Systems. There had been problems with the order acceptance system. It was inadequately tested before operations began. It failed to notify the warehouse (and the e-tailer) when the orders had been delivered. As a result, some lucky buyers received two items for the price of one!

Call handling arrangements were inadequately documented. The e-tailer had been paranoid about potential customers being reluctant to input card details on screen so a phone number was provided on the website. The warehouse’s call centre facility had been contracted to receive those calls and to deal with product and delivery-related enquiries. While a dedicated team had been engaged, at great expense, the level of knowledge of the particular staff proved inadequate. The ‘suit’ reluctantly accepted that in the cold light of day it might have been an error to direct calls from viewers of the company’s Portuguese language site to the warehouse’s call centre facilities in Scunthorpe. It also emerged that no operations manual had been drawn up.

Termination arrangements. The new lawyers, brought in by the investors to renegotiate the warehouse agreement, also notified that there was no provisions in it dealing with what would happen if the warehouse terminated the arrangement. It became clear that if the warehouse terminated the agreement, the time available for the e-tailer to put in place alternative warehousing arrangements was woefully inadequate. Provisions for recovering data and records were virtually non-existent.

The solution was to renegotiate a more explicit warehousing agreement at some additional expense. Unfortunately, the e-tailer’s negotiating position was not as strong as it had been when the warehousing contract was initially negotiated. The ‘suit’s’ reluctance to grapple with the small print of the agreement came back to haunt him. It took some two weeks of fairly fraught negotiation and a substantial increase in the fee scale to resolve the problems with the warehouse. However, restoring customer confidence in the e-tailer’s service took rather longer to fix.

Checklist of key issues to consider when reviewing outsourcing arrangements.

Are the following services going to be required and if so, to what standard?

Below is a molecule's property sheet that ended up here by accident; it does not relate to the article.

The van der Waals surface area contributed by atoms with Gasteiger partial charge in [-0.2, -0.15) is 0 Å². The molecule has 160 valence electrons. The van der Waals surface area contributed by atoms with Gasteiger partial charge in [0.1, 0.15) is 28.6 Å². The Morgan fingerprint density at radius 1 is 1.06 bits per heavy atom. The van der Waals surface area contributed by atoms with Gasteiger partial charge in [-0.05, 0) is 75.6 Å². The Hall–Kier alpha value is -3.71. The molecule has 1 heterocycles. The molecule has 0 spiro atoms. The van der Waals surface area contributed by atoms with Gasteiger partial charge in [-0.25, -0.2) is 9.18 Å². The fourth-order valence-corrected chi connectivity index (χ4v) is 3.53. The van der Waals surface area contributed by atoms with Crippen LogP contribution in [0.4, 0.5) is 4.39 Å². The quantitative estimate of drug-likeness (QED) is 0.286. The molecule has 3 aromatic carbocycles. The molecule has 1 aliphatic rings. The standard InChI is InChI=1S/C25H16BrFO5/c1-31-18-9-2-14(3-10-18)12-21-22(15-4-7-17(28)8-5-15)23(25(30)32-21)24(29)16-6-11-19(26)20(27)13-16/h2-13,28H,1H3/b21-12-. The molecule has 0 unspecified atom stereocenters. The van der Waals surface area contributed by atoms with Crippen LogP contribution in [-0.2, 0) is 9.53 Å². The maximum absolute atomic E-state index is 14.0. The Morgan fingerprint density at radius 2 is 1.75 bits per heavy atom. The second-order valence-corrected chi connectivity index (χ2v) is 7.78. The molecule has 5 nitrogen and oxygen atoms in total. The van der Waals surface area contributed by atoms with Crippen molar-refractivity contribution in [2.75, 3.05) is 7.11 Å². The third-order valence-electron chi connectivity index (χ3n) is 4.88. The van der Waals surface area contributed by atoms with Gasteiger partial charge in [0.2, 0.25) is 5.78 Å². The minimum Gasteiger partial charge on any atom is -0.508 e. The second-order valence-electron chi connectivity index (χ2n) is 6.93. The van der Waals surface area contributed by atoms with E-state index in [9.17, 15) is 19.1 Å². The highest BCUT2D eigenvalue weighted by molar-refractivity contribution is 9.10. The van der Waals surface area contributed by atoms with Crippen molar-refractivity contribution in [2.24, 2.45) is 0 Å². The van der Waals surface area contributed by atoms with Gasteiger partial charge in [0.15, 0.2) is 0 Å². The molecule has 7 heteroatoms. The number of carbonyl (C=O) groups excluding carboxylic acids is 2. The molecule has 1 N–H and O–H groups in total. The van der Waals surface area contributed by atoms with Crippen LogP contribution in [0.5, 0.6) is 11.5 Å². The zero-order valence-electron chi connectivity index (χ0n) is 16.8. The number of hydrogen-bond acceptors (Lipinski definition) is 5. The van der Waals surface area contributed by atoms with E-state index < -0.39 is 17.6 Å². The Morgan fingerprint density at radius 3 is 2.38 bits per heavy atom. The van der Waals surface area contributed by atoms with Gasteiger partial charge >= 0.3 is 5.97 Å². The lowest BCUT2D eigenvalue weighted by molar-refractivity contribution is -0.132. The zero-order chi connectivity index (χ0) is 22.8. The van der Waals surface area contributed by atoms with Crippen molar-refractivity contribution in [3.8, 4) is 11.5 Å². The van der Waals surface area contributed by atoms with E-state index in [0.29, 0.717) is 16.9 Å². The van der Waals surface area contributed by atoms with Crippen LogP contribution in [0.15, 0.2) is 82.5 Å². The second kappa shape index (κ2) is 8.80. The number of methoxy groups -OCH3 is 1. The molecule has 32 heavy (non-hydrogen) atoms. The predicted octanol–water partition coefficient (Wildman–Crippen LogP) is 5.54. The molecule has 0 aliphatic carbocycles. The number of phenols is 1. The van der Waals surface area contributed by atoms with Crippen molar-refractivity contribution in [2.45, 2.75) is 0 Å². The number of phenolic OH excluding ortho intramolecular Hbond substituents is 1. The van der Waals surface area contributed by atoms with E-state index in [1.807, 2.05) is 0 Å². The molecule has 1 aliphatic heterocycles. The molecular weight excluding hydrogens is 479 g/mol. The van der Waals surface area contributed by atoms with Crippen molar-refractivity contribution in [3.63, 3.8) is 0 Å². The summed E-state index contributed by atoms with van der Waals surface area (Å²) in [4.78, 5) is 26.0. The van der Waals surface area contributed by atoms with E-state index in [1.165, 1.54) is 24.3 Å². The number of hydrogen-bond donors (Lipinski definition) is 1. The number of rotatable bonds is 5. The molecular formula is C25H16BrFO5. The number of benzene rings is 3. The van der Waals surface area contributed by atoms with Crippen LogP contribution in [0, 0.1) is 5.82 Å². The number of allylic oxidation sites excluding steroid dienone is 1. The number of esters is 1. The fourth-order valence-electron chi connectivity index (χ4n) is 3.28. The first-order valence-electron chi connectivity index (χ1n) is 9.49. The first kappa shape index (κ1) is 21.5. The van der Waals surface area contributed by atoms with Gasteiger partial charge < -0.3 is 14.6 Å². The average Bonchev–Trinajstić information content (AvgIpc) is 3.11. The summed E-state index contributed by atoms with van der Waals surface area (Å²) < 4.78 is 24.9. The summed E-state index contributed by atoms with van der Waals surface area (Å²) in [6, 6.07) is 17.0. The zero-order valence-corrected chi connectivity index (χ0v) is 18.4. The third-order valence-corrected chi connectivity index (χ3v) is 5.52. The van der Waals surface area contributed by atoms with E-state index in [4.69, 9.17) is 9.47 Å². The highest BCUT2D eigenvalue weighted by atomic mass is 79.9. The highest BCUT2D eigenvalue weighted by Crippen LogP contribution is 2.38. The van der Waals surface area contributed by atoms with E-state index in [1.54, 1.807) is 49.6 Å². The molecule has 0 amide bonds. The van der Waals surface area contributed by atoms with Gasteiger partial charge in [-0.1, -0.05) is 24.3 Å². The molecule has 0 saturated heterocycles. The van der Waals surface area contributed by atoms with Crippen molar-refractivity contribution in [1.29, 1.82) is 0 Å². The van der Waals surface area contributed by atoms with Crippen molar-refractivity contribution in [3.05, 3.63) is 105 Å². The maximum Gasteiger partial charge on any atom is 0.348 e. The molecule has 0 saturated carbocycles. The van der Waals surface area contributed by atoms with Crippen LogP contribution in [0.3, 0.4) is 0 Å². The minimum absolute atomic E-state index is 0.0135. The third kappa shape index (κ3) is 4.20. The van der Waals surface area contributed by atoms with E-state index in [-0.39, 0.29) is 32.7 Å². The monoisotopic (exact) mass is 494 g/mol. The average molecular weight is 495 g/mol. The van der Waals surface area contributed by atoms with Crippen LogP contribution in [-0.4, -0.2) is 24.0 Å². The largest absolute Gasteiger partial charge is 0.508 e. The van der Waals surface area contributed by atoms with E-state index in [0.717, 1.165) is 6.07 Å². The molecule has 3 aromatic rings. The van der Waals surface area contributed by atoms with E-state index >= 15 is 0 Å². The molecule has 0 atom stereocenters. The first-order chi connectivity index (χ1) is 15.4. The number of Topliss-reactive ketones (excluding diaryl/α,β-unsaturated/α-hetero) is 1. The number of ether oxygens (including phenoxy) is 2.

• credit and payments

  • call centre facility

  • delivery

  • storage

  • processing of returns

  • systems

How long will the arrangements run and how quickly can either party terminate them?

Can the warehouse sub-contract part of the service? If so, who is liable if the sub-contractor fouls up?

How are fees and charges to be calculated?

Location of warehouse sites and volume of space required?

Personnel issues - will there be a dedicated crew?

Notification of volumes and changes in requirements?

Procedure for modifying services, systems or service levels?

Monitoring reporting - what will happen in practice?

Operations manual - who is responsible or producing this (if there is to be one) and what happens if the relevant individuals at the warehouse fail to follow the guidelines?

Transfer of software between the two companies - what needs to be licensed?

Insurance arrangements?

Service Levels - for example:

  • call centre, operating house and telephone handling

  • handling orders

  • customer payment processing

  • warehouse despatch

  • delivery times

  • returns

Contingency plans - what comfort can be drawn from the warehouse’s own plans?

Dispute resolution - what can be put in place to reduce the risk of litigation?

Handling of third party complaints and claims?

Liability of the warehouse for the clients’ losses - is this going to be capped?

What happens when the agreement comes to an end? Consider the position of stock, intellectual property rights, mailing lists etc.

For further information, please contact Andrew Crawford, partner in international law firm CMS Cameron McKenna on Tel: 0171 367 2297 or e-mail